Illinois Attorney General Kwame Raoul said arguments against a portion of the SAFE-T Act that would eliminate cash bail statewide are “flawed for multiple reasons,” weeks after a Kankakee County judge ruled the measure was unconstitutional.
Raoul’s office on Thursday filed a 167-page brief challenging Judge Thomas Cunnington’s decision on the pretrial release portion of the SAFE-T Act to the Illinois Supreme Court earlier this month. In the brief, Raoul argued that eliminating cash bail does not violate the state’s constitution and arguments to the contrary are “flawed.”
“The legislature may regulate courts’ authority to detain defendants pretrial, and, regardless, the detention provisions do not unduly infringe upon judicial authority in every case, as plaintiffs’ facial challenge to those provisions requires,” Raoul’s office wrote. “The circuit court’s decision finding the detention provisions unconstitutional should be reversed.”
Cunnington issued his ruling late last month after dozens of state’s attorneys sued to stop that measure from taking effect — and just days before cash bail was set to be eliminated statewide on Jan. 1.
While it initially appeared as though counties that hadn’t been a part of that lawsuit would still be able to go ahead with the elimination of cash bail in the new year, the Supreme Court decided instead that the provision would be put on hold entirely until the case could be resolved.
In his ruling, Cunnington determined the pretrial provisions of the SAFE-T Act violate the separation of powers principle and wrote that had state legislators wanted to enact such a sweeping change, “they should have submitted the question on the ballot to the electorate at a general election.”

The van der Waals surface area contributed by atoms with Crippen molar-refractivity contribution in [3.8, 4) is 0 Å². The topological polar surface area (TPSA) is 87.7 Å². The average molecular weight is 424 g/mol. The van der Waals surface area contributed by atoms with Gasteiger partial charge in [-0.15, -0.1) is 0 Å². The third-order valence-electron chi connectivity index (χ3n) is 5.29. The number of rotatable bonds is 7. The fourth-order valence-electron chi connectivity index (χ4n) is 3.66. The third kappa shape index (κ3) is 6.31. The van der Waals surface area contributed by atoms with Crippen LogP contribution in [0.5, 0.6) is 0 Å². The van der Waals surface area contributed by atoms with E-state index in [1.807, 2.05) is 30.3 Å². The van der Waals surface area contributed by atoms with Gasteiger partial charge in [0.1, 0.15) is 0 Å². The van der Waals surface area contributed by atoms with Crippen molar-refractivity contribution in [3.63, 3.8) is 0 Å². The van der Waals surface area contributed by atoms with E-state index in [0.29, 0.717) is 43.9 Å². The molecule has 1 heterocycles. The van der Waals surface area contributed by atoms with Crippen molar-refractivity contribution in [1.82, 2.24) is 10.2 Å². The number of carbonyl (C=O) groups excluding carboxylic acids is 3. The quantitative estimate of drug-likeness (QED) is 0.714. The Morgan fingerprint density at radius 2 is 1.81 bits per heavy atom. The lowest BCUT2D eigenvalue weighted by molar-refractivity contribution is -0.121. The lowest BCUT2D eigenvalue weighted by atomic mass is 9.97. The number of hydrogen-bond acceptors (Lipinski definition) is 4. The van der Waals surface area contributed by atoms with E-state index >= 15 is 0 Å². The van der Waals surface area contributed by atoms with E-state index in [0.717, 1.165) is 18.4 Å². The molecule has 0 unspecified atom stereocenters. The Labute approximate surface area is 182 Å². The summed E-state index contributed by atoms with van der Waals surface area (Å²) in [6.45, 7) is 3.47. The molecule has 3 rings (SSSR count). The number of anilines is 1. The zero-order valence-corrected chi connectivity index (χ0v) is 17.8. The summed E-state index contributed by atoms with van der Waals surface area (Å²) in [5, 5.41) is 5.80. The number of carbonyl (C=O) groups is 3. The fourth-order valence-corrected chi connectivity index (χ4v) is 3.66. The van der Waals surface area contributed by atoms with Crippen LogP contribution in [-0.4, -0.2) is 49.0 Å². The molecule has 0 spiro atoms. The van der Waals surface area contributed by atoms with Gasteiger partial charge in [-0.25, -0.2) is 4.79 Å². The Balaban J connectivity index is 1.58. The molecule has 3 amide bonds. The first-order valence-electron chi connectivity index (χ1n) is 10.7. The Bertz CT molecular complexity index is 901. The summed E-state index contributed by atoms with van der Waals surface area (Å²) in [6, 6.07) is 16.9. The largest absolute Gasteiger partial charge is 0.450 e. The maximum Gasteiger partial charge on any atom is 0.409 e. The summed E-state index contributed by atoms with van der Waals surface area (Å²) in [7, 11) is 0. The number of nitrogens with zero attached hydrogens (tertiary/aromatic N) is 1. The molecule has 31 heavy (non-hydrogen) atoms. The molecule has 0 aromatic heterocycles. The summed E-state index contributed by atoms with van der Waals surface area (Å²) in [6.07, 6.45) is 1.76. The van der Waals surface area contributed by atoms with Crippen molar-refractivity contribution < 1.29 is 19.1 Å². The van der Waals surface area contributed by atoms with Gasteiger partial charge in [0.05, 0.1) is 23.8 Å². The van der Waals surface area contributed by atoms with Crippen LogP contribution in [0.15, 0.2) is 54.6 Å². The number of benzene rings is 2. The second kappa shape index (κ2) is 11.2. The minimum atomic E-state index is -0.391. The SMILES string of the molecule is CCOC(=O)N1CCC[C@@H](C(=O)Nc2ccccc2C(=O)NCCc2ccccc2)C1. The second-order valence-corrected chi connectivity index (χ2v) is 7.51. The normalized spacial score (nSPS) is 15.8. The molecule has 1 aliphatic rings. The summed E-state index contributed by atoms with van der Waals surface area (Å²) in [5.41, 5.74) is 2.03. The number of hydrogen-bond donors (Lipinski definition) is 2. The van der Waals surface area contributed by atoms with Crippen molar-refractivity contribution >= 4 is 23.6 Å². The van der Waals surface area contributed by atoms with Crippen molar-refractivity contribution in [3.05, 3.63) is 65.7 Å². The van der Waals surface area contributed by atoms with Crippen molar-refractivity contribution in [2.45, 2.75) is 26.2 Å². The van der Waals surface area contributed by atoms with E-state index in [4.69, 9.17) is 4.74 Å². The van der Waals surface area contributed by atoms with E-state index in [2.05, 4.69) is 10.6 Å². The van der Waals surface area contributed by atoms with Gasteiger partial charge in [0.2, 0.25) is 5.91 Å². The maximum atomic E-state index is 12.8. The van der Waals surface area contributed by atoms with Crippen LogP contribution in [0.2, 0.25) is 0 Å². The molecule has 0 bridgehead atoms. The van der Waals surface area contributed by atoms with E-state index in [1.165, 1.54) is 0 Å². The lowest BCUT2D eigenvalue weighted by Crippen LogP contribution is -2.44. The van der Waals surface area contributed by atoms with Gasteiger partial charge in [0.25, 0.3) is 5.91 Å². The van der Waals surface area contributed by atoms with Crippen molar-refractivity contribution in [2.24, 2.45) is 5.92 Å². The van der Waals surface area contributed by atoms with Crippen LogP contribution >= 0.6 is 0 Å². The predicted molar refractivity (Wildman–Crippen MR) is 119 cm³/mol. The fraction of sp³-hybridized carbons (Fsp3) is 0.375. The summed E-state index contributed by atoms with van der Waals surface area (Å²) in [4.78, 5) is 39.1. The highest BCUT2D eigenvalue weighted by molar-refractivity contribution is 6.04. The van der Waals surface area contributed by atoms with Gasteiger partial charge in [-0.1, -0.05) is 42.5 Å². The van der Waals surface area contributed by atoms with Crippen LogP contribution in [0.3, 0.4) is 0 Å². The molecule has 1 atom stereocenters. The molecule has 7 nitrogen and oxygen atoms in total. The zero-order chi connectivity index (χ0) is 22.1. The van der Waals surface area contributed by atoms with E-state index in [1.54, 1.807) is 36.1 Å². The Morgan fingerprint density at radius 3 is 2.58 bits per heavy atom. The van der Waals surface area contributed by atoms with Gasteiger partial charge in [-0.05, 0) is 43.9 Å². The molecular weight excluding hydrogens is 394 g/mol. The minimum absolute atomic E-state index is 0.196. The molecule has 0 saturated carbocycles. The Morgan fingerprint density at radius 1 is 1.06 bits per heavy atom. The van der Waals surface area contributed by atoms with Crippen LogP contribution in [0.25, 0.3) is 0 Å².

The state’s attorneys claim the General Assembly violated two constitutional provisions: a bail clause — which makes criminal defendants “bailable” with some exceptions — and a crime victims’ rights clause, which gives crime victims certain procedural rights.
Raoul’s office disagrees.
“Those arguments are flawed on multiple levels,” the office wrote in the brief, “most fundamentally because neither constitutional provision requires the State to maintain a system of monetary bail.”
Under the current system, when someone is arrested for a crime, that person appears before a judge who decides whether they must remain incarcerated or whether they can be released from jail while awaiting trial.
Under the SAFE-T Act, people arrested for certain crimes could still be denied pretrial release. That decision is made at a judge’s discretion based on factors including the defendant’s likelihood to flee or any public safety risk the person may present.
But in other cases, if a judge decides a defendant does not pose a public safety or willful flight risk, then the defendant would be released without being required to post any money. Additional amendments have helped to spell out how this process would work.
The state’s attorneys who filed suit have until Feb. 17 to respond to Raoul’s brief. Oral arguments are expected to be held before the high court sometime in March.
Amanda Vinicky contributed to this report.